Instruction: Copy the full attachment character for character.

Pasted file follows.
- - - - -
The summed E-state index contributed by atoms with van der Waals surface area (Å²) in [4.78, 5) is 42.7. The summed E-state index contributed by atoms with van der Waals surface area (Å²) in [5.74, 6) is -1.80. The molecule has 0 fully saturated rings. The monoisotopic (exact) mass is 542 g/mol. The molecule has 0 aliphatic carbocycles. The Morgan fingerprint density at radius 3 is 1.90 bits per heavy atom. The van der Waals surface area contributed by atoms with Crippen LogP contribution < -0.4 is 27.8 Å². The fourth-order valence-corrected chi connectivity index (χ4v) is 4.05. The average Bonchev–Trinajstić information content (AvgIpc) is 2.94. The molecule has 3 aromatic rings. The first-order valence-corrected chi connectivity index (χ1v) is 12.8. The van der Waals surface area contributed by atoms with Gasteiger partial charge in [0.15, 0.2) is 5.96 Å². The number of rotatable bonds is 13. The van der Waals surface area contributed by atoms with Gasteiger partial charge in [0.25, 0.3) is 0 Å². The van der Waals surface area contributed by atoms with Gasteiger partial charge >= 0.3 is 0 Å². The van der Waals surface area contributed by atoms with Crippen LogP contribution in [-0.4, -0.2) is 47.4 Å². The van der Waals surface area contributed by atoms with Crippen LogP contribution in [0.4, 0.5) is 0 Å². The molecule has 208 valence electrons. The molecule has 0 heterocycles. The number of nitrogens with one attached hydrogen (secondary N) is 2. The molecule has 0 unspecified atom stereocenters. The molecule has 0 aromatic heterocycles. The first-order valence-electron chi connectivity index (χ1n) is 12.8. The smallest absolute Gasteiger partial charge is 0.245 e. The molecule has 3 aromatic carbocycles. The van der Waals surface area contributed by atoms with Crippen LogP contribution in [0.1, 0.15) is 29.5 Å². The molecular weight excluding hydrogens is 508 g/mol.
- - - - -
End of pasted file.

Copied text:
The summed E-state index contributed by atoms with van der Waals surface area (Å²) in [4.78, 5) is 42.7. The summed E-state index contributed by atoms with van der Waals surface area (Å²) in [5.74, 6) is -1.80. The molecule has 0 fully saturated rings. The monoisotopic (exact) mass is 542 g/mol. The molecule has 0 aliphatic carbocycles. The Morgan fingerprint density at radius 3 is 1.90 bits per heavy atom. The van der Waals surface area contributed by atoms with Crippen LogP contribution < -0.4 is 27.8 Å². The fourth-order valence-corrected chi connectivity index (χ4v) is 4.05. The average Bonchev–Trinajstić information content (AvgIpc) is 2.94. The molecule has 3 aromatic rings. The first-order valence-corrected chi connectivity index (χ1v) is 12.8. The van der Waals surface area contributed by atoms with Gasteiger partial charge in [0.15, 0.2) is 5.96 Å². The number of rotatable bonds is 13. The van der Waals surface area contributed by atoms with Gasteiger partial charge in [0.25, 0.3) is 0 Å². The van der Waals surface area contributed by atoms with Gasteiger partial charge >= 0.3 is 0 Å². The van der Waals surface area contributed by atoms with Crippen LogP contribution in [-0.4, -0.2) is 47.4 Å². The van der Waals surface area contributed by atoms with Crippen LogP contribution in [0.4, 0.5) is 0 Å². The molecule has 208 valence electrons. The molecule has 0 heterocycles. The number of nitrogens with one attached hydrogen (secondary N) is 2. The molecule has 0 unspecified atom stereocenters. The molecule has 0 aromatic heterocycles. The first-order valence-electron chi connectivity index (χ1n) is 12.8. The smallest absolute Gasteiger partial charge is 0.245 e. The molecule has 3 aromatic carbocycles. The van der Waals surface area contributed by atoms with Crippen LogP contribution in [0.1, 0.15) is 29.5 Å². The molecular weight excluding hydrogens is 508 g/mol.